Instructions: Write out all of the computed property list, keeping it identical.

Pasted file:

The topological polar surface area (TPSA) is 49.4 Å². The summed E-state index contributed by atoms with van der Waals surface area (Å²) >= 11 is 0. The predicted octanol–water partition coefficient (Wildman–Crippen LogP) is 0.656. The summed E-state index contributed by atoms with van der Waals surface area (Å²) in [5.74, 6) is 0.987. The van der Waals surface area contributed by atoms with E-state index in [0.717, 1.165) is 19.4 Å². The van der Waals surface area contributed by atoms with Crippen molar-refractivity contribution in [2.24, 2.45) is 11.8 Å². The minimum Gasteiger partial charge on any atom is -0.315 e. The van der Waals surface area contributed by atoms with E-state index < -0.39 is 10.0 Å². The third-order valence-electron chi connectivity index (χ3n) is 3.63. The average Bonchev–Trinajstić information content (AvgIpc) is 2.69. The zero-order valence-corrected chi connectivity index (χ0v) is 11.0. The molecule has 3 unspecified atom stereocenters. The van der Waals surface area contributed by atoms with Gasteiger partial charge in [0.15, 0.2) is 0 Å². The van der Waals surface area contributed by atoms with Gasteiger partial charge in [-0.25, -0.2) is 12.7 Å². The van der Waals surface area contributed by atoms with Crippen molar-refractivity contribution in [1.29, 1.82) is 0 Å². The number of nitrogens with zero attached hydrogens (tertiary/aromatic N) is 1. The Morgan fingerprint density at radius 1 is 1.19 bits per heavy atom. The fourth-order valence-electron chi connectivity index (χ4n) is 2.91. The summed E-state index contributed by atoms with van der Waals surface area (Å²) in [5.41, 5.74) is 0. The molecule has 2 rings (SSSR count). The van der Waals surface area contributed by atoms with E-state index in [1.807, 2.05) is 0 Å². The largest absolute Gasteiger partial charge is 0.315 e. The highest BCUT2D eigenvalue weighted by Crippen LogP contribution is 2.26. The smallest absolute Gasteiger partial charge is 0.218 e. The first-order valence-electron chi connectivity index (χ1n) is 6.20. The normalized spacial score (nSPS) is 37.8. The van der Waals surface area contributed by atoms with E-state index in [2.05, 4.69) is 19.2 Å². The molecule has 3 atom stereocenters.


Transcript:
The topological polar surface area (TPSA) is 49.4 Å². The summed E-state index contributed by atoms with van der Waals surface area (Å²) >= 11 is 0. The predicted octanol–water partition coefficient (Wildman–Crippen LogP) is 0.656. The summed E-state index contributed by atoms with van der Waals surface area (Å²) in [5.74, 6) is 0.987. The van der Waals surface area contributed by atoms with E-state index in [0.717, 1.165) is 19.4 Å². The van der Waals surface area contributed by atoms with Crippen molar-refractivity contribution in [2.24, 2.45) is 11.8 Å². The minimum Gasteiger partial charge on any atom is -0.315 e. The van der Waals surface area contributed by atoms with E-state index < -0.39 is 10.0 Å². The third-order valence-electron chi connectivity index (χ3n) is 3.63. The average Bonchev–Trinajstić information content (AvgIpc) is 2.69. The zero-order valence-corrected chi connectivity index (χ0v) is 11.0. The molecule has 3 unspecified atom stereocenters. The van der Waals surface area contributed by atoms with Gasteiger partial charge in [0.15, 0.2) is 0 Å². The van der Waals surface area contributed by atoms with Gasteiger partial charge in [-0.25, -0.2) is 12.7 Å². The van der Waals surface area contributed by atoms with Crippen molar-refractivity contribution in [1.29, 1.82) is 0 Å². The number of nitrogens with zero attached hydrogens (tertiary/aromatic N) is 1. The Morgan fingerprint density at radius 1 is 1.19 bits per heavy atom. The fourth-order valence-electron chi connectivity index (χ4n) is 2.91. The summed E-state index contributed by atoms with van der Waals surface area (Å²) in [5.41, 5.74) is 0. The molecule has 2 rings (SSSR count). The van der Waals surface area contributed by atoms with E-state index in [1.807, 2.05) is 0 Å². The largest absolute Gasteiger partial charge is 0.315 e. The highest BCUT2D eigenvalue weighted by Crippen LogP contribution is 2.26. The smallest absolute Gasteiger partial charge is 0.218 e. The first-order valence-electron chi connectivity index (χ1n) is 6.20. The normalized spacial score (nSPS) is 37.8. The van der Waals surface area contributed by atoms with E-state index in [2.05, 4.69) is 19.2 Å². The molecule has 3 atom stereocenters.